“Ultimately, we wanted to develop an approach that could tackle the problem of identifying a larger portion of the patients with coronary artery disease who are at risk of developing sudden cardiac arrest,” explains John M. Canty Jr., M.D., the Albert and Elizabeth Rekate professor of medicine in the UB School of Medicine and Biomedical Sciences and UB's chief of cardiovascular medicine, who was principal investigator of the research. “Since many patients who suffer a cardiac arrest do not have severely depressed heart function, PET imaging may be able to identify high risk individuals who, in the future, could be considered candidates for an ICD.”

Currently, the main criteria for determining who gets an ICD is a measurement of heart function called the ejection fraction, which is the percentage of blood pumped by the heart with each beat. Individuals with an ejection fraction of 35 percent or less are considered candidates for ICDs because they have a significant risk of sudden cardiac arrest.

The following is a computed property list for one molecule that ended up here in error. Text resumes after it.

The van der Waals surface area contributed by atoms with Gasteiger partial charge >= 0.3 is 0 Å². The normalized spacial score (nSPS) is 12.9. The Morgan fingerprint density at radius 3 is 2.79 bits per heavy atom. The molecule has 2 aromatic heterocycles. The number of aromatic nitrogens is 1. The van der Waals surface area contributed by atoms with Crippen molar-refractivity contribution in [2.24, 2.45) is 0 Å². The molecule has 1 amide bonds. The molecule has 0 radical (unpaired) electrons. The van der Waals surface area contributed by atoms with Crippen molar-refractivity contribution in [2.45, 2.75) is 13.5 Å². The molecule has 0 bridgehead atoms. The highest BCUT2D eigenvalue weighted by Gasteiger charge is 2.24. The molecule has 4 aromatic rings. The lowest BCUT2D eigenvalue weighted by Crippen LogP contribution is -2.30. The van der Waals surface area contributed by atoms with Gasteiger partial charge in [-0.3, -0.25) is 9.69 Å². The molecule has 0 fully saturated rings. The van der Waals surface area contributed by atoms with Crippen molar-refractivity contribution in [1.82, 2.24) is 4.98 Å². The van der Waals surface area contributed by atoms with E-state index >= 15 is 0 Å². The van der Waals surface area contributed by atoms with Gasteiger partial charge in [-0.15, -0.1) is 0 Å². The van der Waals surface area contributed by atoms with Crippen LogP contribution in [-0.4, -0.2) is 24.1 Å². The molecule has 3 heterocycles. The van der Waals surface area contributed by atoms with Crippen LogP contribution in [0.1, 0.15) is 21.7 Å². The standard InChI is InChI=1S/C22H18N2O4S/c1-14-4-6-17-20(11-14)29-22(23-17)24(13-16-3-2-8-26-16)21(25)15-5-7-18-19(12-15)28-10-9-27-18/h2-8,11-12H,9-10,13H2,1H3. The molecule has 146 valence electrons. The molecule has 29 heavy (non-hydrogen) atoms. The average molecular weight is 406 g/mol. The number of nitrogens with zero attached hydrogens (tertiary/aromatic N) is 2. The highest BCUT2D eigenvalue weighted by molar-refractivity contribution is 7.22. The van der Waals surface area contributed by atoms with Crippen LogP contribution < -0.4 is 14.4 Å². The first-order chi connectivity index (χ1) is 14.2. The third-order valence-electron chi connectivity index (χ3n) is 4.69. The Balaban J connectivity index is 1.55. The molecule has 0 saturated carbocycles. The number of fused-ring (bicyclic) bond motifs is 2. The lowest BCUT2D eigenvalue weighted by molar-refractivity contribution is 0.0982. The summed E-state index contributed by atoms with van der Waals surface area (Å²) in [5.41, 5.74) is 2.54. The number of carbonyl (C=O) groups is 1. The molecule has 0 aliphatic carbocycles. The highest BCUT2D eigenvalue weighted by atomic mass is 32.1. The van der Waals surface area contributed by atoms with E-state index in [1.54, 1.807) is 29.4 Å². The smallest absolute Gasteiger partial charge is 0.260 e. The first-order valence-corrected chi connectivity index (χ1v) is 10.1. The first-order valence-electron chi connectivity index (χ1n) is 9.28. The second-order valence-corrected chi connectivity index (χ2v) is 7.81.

Funded by the National Institutes of Health, PAREPET involved 204 patients from western New York with advanced heart disease.

The current research study is a prime example of translational medicine because it came directly out of the laboratory research the UB researchers had performed in animals with chronic ischemic heart disease. These preclinical studies demonstrated that the risk of developing ventricular fibrillation was related to regional myocardial denervation.

“This is as clear an example of translational medicine as there is, with a project being taken from bench-to-bedside by the same investigative team,” says Canty. “In our preclinical research, we studied factors that lead to sudden cardiac arrest in animals. This led directly to the human study. This important finding may ultimately impact the care of patients with heart disease.”